Crohn’s Disease is an inflammatory autoimmune disorder. Typically, the body can tell the difference between native and foreign substances, but patients with Crohn’s Disease lack this ability. Their bodies are constantly on high immune alert causing constant inflammation, particularly in the gastrointestinal tract. Patients are often diagnosed with one of four types of Crohn’s Disease depending on the portion of the gastrointestinal tract affected. The disease can affect the rectum, small intestine, large intestine or colon.

ColonWho is at Risk?
Anyone with a family history of Crohn’s Disease or of Jewish decent are at increased risk for the condition. Smoking also increases the risk of contracting Crohn’s Disease.


Crohn’s Disease symptoms tend to present when the condition flares. The specific symptoms depend upon the area of the gastrointestinal tract most affected by the disease. Common symptoms include:

  • Abdominal cramping
  • Loss of energy
  • No appetite
  • Painful bowel movements
  • Diarrhea
  • Weight loss

Other symptoms that appear less often include constipation, pain in joints, inflammation of the liver, bloody stool and sores on the skin.


Due to a thickening of the intestinal tract, patients may experience intestinal blockage or bowel obstructions. Growth may be slower than average and nutritional deficiency may occur. Children may show signs of sexual developmental delays.


Patients presenting with symptoms of Crohn’s Disease will often undergo a detailed medical history and physical tests, before being scheduled for other diagnostic procedures. Palpation of the abdomen often reveals masses in the stomach that may hurt to touch. Joints may appear swollen and a skin rash may be present in some cases.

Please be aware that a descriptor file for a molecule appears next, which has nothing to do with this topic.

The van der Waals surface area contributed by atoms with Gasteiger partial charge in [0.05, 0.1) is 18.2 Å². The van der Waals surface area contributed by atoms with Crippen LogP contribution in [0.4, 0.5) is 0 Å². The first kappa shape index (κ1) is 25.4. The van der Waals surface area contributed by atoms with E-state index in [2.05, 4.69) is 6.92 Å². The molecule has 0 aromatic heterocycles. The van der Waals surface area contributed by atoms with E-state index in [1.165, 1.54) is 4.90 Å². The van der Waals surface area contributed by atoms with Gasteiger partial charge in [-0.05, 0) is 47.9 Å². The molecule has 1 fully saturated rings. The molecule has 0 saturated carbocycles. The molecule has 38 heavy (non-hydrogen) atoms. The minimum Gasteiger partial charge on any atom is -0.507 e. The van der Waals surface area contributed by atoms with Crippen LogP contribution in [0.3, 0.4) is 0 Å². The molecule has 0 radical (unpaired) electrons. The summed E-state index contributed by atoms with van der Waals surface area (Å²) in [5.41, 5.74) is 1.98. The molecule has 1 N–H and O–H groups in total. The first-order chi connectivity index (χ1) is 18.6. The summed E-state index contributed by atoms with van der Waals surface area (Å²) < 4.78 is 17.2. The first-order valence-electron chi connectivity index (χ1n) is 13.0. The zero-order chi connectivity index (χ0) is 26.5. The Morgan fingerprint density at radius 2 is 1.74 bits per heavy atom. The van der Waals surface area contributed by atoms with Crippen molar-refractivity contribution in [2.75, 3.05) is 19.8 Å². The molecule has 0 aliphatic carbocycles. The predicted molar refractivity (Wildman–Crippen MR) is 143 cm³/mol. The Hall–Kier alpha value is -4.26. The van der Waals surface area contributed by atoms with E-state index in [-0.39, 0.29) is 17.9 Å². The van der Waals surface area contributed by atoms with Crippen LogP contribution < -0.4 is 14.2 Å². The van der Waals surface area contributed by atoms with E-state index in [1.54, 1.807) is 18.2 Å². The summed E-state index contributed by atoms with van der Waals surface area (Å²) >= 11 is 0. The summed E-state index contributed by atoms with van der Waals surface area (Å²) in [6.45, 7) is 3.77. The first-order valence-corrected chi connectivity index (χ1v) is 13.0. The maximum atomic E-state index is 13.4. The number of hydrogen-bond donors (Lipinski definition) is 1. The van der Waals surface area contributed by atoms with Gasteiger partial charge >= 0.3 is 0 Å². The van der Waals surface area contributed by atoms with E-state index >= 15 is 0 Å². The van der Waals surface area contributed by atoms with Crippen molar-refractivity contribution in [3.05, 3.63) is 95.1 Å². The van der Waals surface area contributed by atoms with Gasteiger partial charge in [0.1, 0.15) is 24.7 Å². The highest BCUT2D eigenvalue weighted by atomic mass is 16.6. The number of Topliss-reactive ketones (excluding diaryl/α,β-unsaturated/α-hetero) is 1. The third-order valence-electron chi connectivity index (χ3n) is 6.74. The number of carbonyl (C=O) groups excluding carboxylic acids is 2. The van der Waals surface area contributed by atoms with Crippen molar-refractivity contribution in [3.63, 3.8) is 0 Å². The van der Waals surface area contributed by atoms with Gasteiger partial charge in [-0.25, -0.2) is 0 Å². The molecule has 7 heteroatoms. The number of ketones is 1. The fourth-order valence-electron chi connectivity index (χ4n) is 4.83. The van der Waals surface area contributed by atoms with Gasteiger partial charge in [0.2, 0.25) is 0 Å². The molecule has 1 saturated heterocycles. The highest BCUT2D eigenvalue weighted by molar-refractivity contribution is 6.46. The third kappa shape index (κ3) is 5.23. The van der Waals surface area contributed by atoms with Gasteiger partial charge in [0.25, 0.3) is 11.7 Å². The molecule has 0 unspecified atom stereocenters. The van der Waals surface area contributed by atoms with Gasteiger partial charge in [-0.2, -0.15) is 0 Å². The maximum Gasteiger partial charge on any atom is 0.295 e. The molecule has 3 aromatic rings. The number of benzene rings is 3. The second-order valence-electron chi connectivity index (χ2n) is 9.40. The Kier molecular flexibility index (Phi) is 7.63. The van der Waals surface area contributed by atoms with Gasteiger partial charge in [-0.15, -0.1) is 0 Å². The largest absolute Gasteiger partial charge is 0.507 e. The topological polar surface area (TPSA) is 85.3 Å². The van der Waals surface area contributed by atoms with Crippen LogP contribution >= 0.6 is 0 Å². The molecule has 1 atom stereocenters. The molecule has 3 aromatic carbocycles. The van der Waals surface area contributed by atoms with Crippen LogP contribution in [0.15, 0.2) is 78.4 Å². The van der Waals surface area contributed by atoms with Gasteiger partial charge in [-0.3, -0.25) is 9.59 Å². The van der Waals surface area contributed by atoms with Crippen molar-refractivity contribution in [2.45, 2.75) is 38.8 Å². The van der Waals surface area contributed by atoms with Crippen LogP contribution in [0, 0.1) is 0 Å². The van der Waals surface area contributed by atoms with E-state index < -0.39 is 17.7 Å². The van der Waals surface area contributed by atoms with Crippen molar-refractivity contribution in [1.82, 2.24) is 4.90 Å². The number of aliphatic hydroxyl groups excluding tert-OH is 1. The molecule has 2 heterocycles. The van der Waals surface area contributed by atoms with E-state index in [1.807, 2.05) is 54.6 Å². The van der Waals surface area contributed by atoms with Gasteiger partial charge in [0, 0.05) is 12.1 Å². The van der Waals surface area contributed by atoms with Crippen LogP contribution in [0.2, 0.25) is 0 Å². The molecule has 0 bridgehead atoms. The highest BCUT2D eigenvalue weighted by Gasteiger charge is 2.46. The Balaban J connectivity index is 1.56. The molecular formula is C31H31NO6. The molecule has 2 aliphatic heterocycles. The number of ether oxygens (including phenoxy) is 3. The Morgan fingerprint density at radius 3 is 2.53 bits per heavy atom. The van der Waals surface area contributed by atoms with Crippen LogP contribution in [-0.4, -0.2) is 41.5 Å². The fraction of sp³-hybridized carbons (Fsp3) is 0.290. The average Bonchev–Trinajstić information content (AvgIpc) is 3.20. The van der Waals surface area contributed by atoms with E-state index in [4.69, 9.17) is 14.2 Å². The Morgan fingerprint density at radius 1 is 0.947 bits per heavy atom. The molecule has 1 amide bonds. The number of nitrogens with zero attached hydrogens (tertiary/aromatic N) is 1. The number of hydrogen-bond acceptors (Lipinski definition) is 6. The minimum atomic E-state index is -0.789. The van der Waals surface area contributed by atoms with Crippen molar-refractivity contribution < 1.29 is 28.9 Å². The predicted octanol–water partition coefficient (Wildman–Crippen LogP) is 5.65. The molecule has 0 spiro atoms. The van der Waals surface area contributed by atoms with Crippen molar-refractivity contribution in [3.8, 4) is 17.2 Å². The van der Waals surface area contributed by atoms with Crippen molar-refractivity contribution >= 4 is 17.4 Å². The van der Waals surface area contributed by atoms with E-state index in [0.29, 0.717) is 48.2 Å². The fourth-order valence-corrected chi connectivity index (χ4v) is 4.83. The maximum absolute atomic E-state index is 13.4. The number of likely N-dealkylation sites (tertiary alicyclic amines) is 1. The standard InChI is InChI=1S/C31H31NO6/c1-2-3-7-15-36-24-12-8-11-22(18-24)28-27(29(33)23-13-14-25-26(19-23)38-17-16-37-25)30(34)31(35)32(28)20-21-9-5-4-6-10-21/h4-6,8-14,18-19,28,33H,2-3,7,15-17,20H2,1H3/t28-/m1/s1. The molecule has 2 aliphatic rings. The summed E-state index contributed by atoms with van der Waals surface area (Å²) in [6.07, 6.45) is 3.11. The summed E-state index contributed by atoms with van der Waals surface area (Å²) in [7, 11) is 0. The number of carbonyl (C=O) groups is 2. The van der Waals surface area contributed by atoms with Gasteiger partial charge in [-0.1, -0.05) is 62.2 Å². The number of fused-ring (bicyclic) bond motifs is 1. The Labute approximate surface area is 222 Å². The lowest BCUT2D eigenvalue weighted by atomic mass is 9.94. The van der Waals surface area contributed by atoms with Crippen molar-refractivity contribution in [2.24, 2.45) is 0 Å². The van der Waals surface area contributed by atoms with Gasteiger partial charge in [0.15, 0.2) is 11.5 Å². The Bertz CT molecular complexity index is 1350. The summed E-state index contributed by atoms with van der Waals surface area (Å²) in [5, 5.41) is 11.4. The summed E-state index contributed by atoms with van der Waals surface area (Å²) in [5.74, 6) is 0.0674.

After physical testing is complete, doctors may suggest colonoscopy, upper GI, enteroscopy, endoscopy and CT scan to make a final diagnosis. A stool culture may be collected for testing.

Crohn's Disease During Pregnancy

The prognosis of Crohn's disease during pregnancy depends on the severity and exptent of the disease when she becomes pregnant and the medications she takes. If she is in remission at that time than two-thirds of women will stay in remission. Women who have active Crohn's at the time of onset of pregnancy are more likely to remain active during pregnancy. There is no complete agreement of the effects of pregnancy on Crohn's disease or the effect of Crohn's on pregnancy. The more severe the extent of the disease at the beginning of pregnancy, the more severe it will be during pregnancy, and there will be an increasec risk of premature birth and low birthweight babies.  

There is no definitive cause or cure for Crohn’s Disease. Patients must alter diet to reduce symptoms. Specific foods are not prohibited, but each patient will likely discover trigger foods that cause symptoms to flare up. Patients should eat a well-balanced diet broken into small meals eaten five to six times a day. Water intake should also be broken into small amounts. High-fiber, high-fat and fried foods should be avoided. Foods that commonly cause gas like beans and cabbage should also be avoided.

Medical treatment for the disease may include medications to reduce stress, fiber supplements and over the counter pain medications. Corticosteroids and anti-immune drugs may be prescribed in moderate to severe cases.

If the condition does not improve with other forms of treatment, patients may have bowel resection to remove the diseased portion of the gastrointestinal system. Bowel resection may relieve symptoms temporarily, but it does not cure Crohn’s Disease.

Life Expectancy
While the symptoms of Crohn’s Disease may be controlled with medications and altered diet and nutrition, patients are at increased risk for colon and bowel cancer. With effective treatment, patients can live a normal life-span, but complications may increase the risk of early death.